In a developing standoff, the All India Road Transport Workers’ Federation, a coalition of trade unions representing drivers and transport workers, is warning of intensified protests unless the government withdraws certain provisions from the Bharatiya Nyaya Sanhita (BNS).
The contentious rules, particularly Sections 104(1) and (2), have sparked widespread dissatisfaction, drawing support from the Centre of Indian Trade Unions (CITU).
As reported by The Hindu, despite the All India Motor Transport Congress calling off their protests, several driver unions remain steadfast in their opposition.
R Lakshmaiah, the General Secretary of the federation, criticised the government's stance, arguing that accidents are often beyond the driver's control due to factors like faulty roads and bad weather.
Lakshmaiah warned that if the government doesn't budge, drivers will intensify their struggle.
He emphasised that punishing drivers without addressing the root causes is ineffective and unfair.
Tapan Sen, General Secretary of the CITU, expressed dissatisfaction with the government's dismissive approach to reconsidering certain BNS sections.
Sen criticised the lack of respect for democratic processes and voiced wholehearted support for the ongoing strike by road transport workers.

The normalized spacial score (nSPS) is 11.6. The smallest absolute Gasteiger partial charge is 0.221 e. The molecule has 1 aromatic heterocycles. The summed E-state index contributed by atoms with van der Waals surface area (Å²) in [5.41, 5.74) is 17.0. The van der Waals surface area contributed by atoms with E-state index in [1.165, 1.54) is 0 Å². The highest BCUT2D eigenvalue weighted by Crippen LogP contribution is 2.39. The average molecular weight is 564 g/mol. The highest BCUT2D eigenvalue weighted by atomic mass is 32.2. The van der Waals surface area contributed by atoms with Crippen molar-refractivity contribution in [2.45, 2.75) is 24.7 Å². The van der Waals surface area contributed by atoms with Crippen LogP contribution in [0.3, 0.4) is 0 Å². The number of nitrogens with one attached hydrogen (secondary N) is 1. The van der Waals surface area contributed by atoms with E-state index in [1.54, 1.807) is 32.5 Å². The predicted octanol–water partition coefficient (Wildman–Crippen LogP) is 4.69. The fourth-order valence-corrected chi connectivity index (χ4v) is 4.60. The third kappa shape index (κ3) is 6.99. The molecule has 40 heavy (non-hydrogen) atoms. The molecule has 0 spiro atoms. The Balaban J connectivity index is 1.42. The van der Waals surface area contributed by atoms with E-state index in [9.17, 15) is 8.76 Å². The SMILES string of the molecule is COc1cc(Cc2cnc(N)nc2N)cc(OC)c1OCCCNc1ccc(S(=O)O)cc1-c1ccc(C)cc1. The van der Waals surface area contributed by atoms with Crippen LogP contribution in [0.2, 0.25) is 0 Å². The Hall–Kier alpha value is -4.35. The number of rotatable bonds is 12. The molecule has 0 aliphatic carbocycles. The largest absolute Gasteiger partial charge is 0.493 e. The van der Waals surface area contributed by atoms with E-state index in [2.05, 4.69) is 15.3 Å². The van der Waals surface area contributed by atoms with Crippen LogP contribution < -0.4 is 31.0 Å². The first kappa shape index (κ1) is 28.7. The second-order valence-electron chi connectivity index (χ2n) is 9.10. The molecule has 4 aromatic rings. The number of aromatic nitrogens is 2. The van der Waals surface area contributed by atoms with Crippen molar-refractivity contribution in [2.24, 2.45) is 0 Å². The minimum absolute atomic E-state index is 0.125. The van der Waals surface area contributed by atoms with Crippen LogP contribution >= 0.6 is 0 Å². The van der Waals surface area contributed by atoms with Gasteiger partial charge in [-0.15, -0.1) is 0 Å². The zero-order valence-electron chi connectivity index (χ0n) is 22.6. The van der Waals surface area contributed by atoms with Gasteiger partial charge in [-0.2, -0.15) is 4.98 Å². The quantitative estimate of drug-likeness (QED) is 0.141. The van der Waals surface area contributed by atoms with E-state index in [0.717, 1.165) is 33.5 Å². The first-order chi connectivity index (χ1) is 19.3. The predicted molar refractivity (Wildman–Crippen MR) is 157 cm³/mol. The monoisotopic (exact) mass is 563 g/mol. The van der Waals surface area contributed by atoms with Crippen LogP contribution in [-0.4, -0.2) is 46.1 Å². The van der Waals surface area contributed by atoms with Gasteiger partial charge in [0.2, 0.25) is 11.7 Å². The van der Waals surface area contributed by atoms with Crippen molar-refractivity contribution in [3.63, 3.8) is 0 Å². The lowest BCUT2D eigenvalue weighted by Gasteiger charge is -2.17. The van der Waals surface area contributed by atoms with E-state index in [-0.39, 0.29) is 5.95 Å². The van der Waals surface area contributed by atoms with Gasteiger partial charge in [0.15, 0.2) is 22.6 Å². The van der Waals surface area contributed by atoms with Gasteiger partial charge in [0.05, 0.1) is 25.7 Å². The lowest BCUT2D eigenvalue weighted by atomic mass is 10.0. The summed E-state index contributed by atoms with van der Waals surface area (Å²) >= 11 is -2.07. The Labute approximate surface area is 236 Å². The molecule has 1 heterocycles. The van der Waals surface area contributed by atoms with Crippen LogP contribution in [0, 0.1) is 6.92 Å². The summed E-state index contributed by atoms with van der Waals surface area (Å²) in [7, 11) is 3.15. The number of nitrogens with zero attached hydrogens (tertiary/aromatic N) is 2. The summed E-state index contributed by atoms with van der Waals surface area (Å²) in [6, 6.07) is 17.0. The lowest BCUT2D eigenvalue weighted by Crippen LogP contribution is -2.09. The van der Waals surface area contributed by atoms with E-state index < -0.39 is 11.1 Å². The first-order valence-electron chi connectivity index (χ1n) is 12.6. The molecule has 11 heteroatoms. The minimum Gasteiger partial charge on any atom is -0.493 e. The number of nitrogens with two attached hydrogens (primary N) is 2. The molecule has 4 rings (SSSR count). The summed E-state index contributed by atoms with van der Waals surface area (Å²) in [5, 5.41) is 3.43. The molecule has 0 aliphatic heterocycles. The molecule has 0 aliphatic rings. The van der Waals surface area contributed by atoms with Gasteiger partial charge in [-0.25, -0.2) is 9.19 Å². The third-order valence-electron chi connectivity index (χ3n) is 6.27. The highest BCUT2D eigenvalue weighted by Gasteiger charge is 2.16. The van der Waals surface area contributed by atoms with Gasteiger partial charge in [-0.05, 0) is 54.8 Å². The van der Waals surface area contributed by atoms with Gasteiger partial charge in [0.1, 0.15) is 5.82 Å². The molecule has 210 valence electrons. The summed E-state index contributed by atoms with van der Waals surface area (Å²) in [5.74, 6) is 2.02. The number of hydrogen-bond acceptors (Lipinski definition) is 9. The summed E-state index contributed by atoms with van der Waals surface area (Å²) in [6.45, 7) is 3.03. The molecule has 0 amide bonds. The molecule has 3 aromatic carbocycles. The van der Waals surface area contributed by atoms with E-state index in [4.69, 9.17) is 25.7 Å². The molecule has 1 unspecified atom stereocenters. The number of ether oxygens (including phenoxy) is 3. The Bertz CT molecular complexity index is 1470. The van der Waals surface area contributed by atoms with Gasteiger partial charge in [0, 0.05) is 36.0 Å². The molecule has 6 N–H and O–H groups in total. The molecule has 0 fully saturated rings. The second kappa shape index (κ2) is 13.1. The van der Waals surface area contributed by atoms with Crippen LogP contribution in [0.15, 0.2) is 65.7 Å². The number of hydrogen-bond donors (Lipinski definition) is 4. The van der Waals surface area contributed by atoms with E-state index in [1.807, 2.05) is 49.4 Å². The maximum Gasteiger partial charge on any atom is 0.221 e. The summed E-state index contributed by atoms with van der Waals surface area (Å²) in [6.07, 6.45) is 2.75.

While the All India Motor Transport Congress has called off its protests after talks with the Ministry of Home Affairs, many driver unions pledge to continue their protests.
The core of their opposition lies in the yet-to-be-implemented BNS, specifically Sections 106(1) and 106(2), which prescribe penalties for "hit and run" cases.
Protesters fear these laws unfairly penalise drivers, potentially leading to imprisonment.
Also, they are demanding the withdrawal of the impending law and the establishment of a "drivers' aayog" to provide legal support, along with benefits like provident fund and pension, and ensuring quality education for their children.
Nayan Dwivedi is Staff Writer at Swarajya.
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